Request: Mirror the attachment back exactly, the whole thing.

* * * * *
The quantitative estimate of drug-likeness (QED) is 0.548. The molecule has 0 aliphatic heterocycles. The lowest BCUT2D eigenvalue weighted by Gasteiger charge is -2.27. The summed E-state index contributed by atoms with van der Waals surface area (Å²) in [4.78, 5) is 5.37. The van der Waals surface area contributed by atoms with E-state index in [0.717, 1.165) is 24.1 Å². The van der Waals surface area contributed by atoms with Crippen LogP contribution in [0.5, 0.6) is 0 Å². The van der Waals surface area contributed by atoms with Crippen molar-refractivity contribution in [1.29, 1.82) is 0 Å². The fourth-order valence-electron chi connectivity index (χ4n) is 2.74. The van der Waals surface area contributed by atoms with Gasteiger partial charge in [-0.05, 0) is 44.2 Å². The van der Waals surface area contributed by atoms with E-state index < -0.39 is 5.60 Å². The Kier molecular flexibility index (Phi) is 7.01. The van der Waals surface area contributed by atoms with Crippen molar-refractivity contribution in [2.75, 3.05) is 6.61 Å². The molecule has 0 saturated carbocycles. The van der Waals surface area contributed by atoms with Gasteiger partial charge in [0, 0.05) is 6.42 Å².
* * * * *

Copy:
The quantitative estimate of drug-likeness (QED) is 0.548. The molecule has 0 aliphatic heterocycles. The lowest BCUT2D eigenvalue weighted by Gasteiger charge is -2.27. The summed E-state index contributed by atoms with van der Waals surface area (Å²) in [4.78, 5) is 5.37. The van der Waals surface area contributed by atoms with E-state index in [0.717, 1.165) is 24.1 Å². The van der Waals surface area contributed by atoms with Crippen LogP contribution in [0.5, 0.6) is 0 Å². The van der Waals surface area contributed by atoms with Crippen molar-refractivity contribution in [1.29, 1.82) is 0 Å². The fourth-order valence-electron chi connectivity index (χ4n) is 2.74. The van der Waals surface area contributed by atoms with Gasteiger partial charge in [-0.05, 0) is 44.2 Å². The van der Waals surface area contributed by atoms with E-state index < -0.39 is 5.60 Å². The Kier molecular flexibility index (Phi) is 7.01. The van der Waals surface area contributed by atoms with Crippen molar-refractivity contribution in [2.75, 3.05) is 6.61 Å². The molecule has 0 saturated carbocycles. The van der Waals surface area contributed by atoms with Gasteiger partial charge in [0, 0.05) is 6.42 Å².